Tag Archives: Playboy

45: “Memories” w/ “From the End Till the Beginning” by Earth and Fire. Polydor 2050 179. German edition. Recorded in 1972.

Image courtesy of The Rodgers & Hammerstein Archive of Recorded Sound.

Image courtesy of The Rodgers & Hammerstein Archive of Recorded Sound.

Earth and Fire were formed in 1968 by brothers Chris (guitar) and Gerard (keyboards) Koerts. Vocalist Jerney Kaagman joined in 1969, and drummer Ton van der Kleij joined in 1970. Once this lineup was established, the hits began.

At least, they did in Europe. A number of the 45s that I’m surveying at the archive right now seem to be German Polydor discs from the early 1970’s. Which is not to say that they are all from German artists—they’re German editions of artists from all over Europe, and occasionally the States. Earth and Fire were Dutch. “Seasons” gives a good example of the their early sound.

As does “Ruby Is the One.”

Lip syncing fails are always embarrassing, but in my opinion, drum syncing fails (2:27) are even worse.  Of course, that’s probably because I’m a drummer.

Their sound at this point is often referred to as Progressive Rock, but it sounds more like the Psychedelic rock of Jefferson Airplane than anything by King Crimson or Supersister. It’s just good, solid, post-Woodstock rock music. As is “Invitation,” from 1971’s Song of the Marching Children.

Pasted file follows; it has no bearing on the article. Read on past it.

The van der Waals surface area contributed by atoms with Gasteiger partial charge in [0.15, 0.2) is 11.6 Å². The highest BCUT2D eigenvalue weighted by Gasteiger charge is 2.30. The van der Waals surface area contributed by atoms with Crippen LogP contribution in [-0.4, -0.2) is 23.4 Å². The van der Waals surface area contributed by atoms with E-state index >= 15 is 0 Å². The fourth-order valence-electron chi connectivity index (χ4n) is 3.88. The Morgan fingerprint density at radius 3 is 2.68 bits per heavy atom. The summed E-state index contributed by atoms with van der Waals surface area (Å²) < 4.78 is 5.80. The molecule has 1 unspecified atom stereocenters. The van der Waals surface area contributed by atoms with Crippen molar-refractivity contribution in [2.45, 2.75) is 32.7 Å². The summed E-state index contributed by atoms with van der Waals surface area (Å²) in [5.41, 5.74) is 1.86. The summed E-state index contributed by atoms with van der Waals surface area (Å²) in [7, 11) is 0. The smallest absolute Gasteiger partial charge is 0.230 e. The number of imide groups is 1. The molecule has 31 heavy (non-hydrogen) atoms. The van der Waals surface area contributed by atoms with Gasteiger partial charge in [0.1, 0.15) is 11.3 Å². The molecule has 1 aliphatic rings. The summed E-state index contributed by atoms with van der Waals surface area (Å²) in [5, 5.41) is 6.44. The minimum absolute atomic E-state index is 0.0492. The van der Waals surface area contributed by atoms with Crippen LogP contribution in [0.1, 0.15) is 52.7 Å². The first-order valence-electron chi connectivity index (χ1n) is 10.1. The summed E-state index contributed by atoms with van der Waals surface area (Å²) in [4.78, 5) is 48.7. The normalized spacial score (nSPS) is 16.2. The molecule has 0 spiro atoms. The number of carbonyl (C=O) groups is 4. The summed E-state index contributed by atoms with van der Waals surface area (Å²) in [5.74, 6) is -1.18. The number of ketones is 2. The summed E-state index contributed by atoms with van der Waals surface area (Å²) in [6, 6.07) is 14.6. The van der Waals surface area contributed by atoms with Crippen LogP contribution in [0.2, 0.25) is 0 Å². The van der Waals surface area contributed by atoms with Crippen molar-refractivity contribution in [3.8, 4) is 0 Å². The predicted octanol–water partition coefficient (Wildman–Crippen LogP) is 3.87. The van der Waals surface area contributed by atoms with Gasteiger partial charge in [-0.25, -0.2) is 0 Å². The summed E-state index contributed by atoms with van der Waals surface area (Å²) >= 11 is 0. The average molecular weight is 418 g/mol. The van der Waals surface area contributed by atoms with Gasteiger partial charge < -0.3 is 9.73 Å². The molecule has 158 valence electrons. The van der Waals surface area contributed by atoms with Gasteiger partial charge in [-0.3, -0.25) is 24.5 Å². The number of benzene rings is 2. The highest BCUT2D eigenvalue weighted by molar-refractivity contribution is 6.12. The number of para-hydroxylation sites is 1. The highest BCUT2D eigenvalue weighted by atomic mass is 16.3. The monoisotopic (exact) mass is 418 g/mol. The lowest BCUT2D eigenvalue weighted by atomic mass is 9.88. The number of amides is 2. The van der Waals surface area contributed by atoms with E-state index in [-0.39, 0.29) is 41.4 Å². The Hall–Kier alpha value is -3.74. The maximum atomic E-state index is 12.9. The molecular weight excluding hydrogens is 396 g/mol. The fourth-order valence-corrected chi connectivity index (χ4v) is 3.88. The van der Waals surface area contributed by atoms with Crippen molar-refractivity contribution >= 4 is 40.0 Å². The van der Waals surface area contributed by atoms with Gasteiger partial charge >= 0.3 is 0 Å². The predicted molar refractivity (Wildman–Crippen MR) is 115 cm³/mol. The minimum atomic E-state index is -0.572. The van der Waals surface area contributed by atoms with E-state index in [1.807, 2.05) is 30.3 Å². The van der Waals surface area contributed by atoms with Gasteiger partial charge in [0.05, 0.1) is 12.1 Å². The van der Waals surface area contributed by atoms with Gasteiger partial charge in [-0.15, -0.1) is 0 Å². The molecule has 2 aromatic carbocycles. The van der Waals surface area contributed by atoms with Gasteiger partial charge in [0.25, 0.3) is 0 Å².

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45: “This Guy’s In Love With You” b/w “A Lonely Tear” by Herb Alpert. A&M 210 029. Recorded in Hollywood, 1968.

Image courtesy of The Rodgers & Hammerstein Archive of Recorded Sound.

Image courtesy of The Rodgers & Hammerstein Archive of Recorded Sound.

Anyone who has ever flipped through a box of LP’s at a thrift store has seen it: a gorgeous woman in a pile of whipped cream, licking a bit of it off of her finger. If you got past the image and to the words on the cover, you saw that the album was called Whipped Cream & Other Delights by Herb Alpert’s Tijuana Brass. It was symbolic of the decadent, swinging lifestyle espoused in Playboy magazine; you get the impression that every bachelor worth his single malt scotch would have this cued up on his Hi-Fi, ready to set the mood for seduction.

This may all be true. And discovering this 45 in the Archive certainly did little to dispel that impression. But Herb Alpert was also the A in A&M Records, a label that introduced the world to artists as varied as Sergio Mendes, The Carpenters, Styx, and The Police. Continue reading

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